For Kathryn Tanner, all theology is political (it concerns how social relations should be ordered) for two reasons:
1) Christianity is not simply a body of beliefs but a lifestyle in which beliefs are embedded (Doctrine as script, using the imagery of the Drama of Doctrine). Beliefs as such are meaningful and motivational. Arguments over beliefs then inevitably take on the character of “cultural fights”—they have in every bit a concern about [right] social relations. On the other hand, political controversies among Christians also must turn back to their root beliefs/convictions as their common identity: who Jesus is and what did God say.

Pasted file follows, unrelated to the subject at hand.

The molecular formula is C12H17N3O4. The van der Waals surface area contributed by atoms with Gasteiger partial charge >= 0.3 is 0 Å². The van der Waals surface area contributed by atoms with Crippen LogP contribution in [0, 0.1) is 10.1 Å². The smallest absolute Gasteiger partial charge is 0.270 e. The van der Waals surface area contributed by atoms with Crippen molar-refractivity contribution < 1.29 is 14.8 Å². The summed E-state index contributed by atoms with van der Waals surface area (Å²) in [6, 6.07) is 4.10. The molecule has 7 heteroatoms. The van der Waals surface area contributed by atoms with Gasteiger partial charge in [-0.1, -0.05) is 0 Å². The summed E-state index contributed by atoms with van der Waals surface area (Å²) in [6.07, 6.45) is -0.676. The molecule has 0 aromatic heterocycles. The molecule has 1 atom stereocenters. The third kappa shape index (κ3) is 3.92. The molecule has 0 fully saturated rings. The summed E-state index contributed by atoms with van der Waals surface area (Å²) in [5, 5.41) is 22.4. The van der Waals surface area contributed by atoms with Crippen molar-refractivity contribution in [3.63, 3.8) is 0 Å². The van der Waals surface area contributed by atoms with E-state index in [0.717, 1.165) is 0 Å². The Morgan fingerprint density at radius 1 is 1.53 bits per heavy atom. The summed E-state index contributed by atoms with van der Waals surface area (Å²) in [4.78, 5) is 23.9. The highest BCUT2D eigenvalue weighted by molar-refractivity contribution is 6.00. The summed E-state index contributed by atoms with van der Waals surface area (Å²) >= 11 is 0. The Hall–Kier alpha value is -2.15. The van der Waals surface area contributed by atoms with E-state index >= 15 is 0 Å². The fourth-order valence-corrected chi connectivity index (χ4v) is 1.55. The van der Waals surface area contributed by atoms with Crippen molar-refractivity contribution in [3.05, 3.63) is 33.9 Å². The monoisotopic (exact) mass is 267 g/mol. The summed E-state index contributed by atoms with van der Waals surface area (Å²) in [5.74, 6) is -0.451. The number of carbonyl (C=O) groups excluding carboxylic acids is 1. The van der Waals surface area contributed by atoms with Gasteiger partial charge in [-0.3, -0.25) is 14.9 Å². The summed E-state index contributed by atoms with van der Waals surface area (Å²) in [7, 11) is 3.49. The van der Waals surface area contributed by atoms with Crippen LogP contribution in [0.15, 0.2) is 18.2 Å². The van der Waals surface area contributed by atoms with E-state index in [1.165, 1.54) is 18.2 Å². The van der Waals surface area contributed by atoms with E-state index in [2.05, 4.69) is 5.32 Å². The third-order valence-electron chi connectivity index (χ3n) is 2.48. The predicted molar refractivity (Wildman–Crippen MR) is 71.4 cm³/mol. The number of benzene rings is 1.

2) There is no talk of theology without analogy. This is to say, our intellectual attempts to order the possibilities and actualities of God-man relationship has to employ earthly categories. God is our “rock”; God is “shield”; moreover, Jesus is often said to be “Lord”, to have come to inaugurate God’s “kingdom”, to have gone through death to restore perfect “justice” by paying “the dept” of sin or suffering the “punishment fit for the crime” we have committed. The implication of the analogical character of theological language could either be a way of talking human kings into gods, or a way of reserving the only legitimate kingship to God.
“Contemporary theologies of the Trinity exhibit both these general reasons why all theology tends to be political theology”, Tanner said.